IBM recognized the importance of social networking, especially for the younger ‘millennial’ employees. Instead of trying to restrict employees access to these sites, IBM had a novel idea: create a social network exclusively for IBM employees. The IBM Watson Research Center gives an overview of the network they created, the Beehive. It is very similar in format to Facebook: it has a customizable homepage, option to upload photos, personalized lists and the ability to create and organize events.
According to Liam J. Cleaver, IBM Jam program director, the purpose of this network is relationship building and ‘people sense-making.’ Toby Ward explained the difference between the two in an April 2008 post on his intranet blog. The relationship building aspect applies to new hires, to make them feel more welcome and comfortable with getting to know other employees. It also involves team building, which plays an important role in keeping geographically dispersed teams on the same page and providing them with a sense of unity. Lastly, it plays a keep-in-touch role to help employees who have been separated maintain their personal and professional ties. The people sense-making facet is more focused on other employees’ hobbies, similar interests, skills, and learning about company projects beyond the employees’ individual teams. Here’s an example of a Beehive homepage:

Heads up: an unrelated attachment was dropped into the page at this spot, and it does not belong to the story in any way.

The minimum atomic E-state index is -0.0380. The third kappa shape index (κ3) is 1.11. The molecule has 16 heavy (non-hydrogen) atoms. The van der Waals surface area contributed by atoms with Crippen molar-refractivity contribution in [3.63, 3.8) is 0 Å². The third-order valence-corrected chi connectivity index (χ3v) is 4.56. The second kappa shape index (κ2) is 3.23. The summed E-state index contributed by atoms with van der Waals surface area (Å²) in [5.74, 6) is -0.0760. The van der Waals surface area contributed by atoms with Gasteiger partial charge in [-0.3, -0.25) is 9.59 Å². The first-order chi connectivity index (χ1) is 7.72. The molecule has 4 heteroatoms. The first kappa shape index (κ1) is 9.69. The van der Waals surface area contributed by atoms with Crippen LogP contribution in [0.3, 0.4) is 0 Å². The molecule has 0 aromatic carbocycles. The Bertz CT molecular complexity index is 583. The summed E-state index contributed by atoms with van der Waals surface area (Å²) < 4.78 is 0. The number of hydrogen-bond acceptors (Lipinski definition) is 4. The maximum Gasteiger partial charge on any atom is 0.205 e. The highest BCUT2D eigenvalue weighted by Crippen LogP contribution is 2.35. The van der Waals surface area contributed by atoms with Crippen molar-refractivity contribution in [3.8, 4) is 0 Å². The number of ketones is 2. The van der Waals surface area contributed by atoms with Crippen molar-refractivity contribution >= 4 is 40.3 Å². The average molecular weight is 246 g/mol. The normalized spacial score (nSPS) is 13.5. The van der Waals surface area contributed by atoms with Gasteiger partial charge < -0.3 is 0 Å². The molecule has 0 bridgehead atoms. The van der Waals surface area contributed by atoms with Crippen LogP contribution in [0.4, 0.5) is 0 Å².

IBM found that employees used the Beehive to get to know each other better, and even to meet employees they don’t know. This has implications for a more open, unified company. Anne Kreitzberg explains in her January 2009 blog post that the social network is facilitating a breakdown of communication barriers by rank, location, and social group. This also aids team building and trust among employees. Another way employees are using the network is to promote their ideas in innovative ways. They no longer have to rely on top-level management to get their ideas heard, they can showcase them directly to other employees and generate feedback this way. It’s important to note the IBM did not restrict employees with rules about the content on their personal Beehive pages.
What’s the big deal?
The corporate intranet, including the Beehive, has surpassed all other sources of information as the most trusted, including the grapevine. This allows IBM’s management to get involved with employees, join the conversations where they’re taking place, and foster a sense of democratic culture within the company. In addition, this network has strengthened IBM’s collaborative culture, a very important asset to a company reliant on innovative ideas.